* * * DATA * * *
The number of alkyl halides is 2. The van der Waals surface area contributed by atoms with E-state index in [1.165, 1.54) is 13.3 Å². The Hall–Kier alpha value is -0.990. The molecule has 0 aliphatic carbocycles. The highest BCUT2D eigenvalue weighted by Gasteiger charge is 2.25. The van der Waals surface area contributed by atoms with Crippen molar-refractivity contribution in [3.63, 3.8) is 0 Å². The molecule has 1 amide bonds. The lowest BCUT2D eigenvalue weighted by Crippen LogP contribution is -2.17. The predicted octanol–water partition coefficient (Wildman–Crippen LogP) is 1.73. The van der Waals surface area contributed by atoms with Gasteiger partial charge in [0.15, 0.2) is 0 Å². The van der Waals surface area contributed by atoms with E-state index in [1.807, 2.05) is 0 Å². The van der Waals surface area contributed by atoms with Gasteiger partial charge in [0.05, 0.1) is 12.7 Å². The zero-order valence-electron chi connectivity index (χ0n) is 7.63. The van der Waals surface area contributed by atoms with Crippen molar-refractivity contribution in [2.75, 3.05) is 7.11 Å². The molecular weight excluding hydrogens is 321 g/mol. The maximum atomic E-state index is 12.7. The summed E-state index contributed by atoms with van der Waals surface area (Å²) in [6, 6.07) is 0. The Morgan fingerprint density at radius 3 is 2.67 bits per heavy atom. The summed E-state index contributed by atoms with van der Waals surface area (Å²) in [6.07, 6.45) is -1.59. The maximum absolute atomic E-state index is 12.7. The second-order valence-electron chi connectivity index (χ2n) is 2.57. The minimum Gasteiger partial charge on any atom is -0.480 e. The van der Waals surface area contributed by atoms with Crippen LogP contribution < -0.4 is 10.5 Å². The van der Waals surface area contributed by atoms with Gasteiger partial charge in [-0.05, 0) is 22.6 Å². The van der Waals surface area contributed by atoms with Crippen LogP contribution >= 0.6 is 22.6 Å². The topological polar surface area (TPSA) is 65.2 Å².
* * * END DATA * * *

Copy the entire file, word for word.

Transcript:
The number of alkyl halides is 2. The van der Waals surface area contributed by atoms with E-state index in [1.165, 1.54) is 13.3 Å². The Hall–Kier alpha value is -0.990. The molecule has 0 aliphatic carbocycles. The highest BCUT2D eigenvalue weighted by Gasteiger charge is 2.25. The van der Waals surface area contributed by atoms with Crippen molar-refractivity contribution in [3.63, 3.8) is 0 Å². The molecule has 1 amide bonds. The lowest BCUT2D eigenvalue weighted by Crippen LogP contribution is -2.17. The predicted octanol–water partition coefficient (Wildman–Crippen LogP) is 1.73. The van der Waals surface area contributed by atoms with Gasteiger partial charge in [0.15, 0.2) is 0 Å². The van der Waals surface area contributed by atoms with E-state index in [1.807, 2.05) is 0 Å². The van der Waals surface area contributed by atoms with Gasteiger partial charge in [0.05, 0.1) is 12.7 Å². The zero-order valence-electron chi connectivity index (χ0n) is 7.63. The van der Waals surface area contributed by atoms with Crippen molar-refractivity contribution in [2.75, 3.05) is 7.11 Å². The molecular weight excluding hydrogens is 321 g/mol. The maximum atomic E-state index is 12.7. The summed E-state index contributed by atoms with van der Waals surface area (Å²) in [6, 6.07) is 0. The Morgan fingerprint density at radius 3 is 2.67 bits per heavy atom. The summed E-state index contributed by atoms with van der Waals surface area (Å²) in [6.07, 6.45) is -1.59. The maximum absolute atomic E-state index is 12.7. The second-order valence-electron chi connectivity index (χ2n) is 2.57. The minimum Gasteiger partial charge on any atom is -0.480 e. The van der Waals surface area contributed by atoms with Crippen LogP contribution < -0.4 is 10.5 Å². The van der Waals surface area contributed by atoms with Gasteiger partial charge in [-0.05, 0) is 22.6 Å². The van der Waals surface area contributed by atoms with Crippen LogP contribution >= 0.6 is 22.6 Å². The topological polar surface area (TPSA) is 65.2 Å².